IN THE FILM THE Farewell, Chinese-American actress and comedian Awkwafina plays a woman torn between two
cultural approaches to death and dying when her character, Billi, learns that her grandmother has terminal lung cancer. Billi's grief is compounded when she learns that her family does not intend to tell her grandmother Nai Nai about
the diagnosis—a common practice in China, where frank discussions about death are still taboo.
The film is based on a true story from director Lulu Wang’s own experience, which she described on episode 585
of the NPR program This American Life. Like Billi, Wang moved with her parents to the United States from China as
a young child and grew to embrace the American healthcare norm of giving patients complete information about
their medical condition. In the film, Nai Nai’s doctors perpetuate the cycle of misinformation, telling her that she’s
suffering the effects of pneumonia, while sharing the true information with her family members. In one scene, Nai
Nai’s extended family races to intercept the release of a damning CT scan report and convinces the radiologist to
change mentions of “malignant tumors” to “benign shadows.”
Billi and other more Westernized family members in the movie acknowledge that what they’re asking doctors to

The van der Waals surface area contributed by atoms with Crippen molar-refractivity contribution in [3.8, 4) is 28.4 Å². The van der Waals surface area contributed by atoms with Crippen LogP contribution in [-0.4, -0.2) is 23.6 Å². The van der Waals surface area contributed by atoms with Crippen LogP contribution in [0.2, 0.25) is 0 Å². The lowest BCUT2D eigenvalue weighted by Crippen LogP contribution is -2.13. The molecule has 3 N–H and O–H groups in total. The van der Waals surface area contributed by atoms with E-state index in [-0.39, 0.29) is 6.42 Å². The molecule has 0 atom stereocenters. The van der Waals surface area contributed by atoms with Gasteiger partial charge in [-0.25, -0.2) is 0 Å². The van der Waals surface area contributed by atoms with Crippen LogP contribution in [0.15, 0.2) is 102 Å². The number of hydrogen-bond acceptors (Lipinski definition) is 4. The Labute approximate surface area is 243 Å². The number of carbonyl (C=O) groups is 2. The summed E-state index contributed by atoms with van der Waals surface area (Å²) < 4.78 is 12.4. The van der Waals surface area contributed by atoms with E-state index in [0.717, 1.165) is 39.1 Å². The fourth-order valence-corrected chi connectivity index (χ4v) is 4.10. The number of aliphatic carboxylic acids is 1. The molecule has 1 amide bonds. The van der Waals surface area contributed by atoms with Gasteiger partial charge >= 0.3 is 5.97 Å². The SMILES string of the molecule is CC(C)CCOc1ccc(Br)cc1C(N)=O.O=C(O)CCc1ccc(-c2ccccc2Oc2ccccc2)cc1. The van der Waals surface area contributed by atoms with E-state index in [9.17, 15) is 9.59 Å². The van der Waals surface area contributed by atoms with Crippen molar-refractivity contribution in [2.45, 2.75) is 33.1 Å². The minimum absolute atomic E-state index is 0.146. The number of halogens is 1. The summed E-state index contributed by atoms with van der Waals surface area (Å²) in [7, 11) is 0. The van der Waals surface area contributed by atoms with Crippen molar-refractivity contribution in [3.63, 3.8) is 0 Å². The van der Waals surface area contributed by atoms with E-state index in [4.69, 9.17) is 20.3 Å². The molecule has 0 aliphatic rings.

do would be illegal in the US, which further advances Billi’s perception that she’s complicit in deception. Indeed,
HIPAA’s right to access clause would require that Nai Nai be the only one to read her test results unless otherwise
designated—and no ethical physician would knowingly change his or her diagnosis at a family member’s request.
Access to one’s own medical information and the empowerment that comes with that was one of the driving fac-
tors behind HIPAA’s creation and is one of the cornerstones of the HIM profession. Yet, as recent analyses on this
part of the law have revealed, providers still struggle with right of access compliance.
The Farewell smartly avoids judgment about which response to death is morally right or wrong. Instead, it emphasizes the different ways love is expressed and how that transcends borders and culture. ¢
‘The Farewell’ Offers Insights
into HIPAA’s Right to Access
By Mary Butler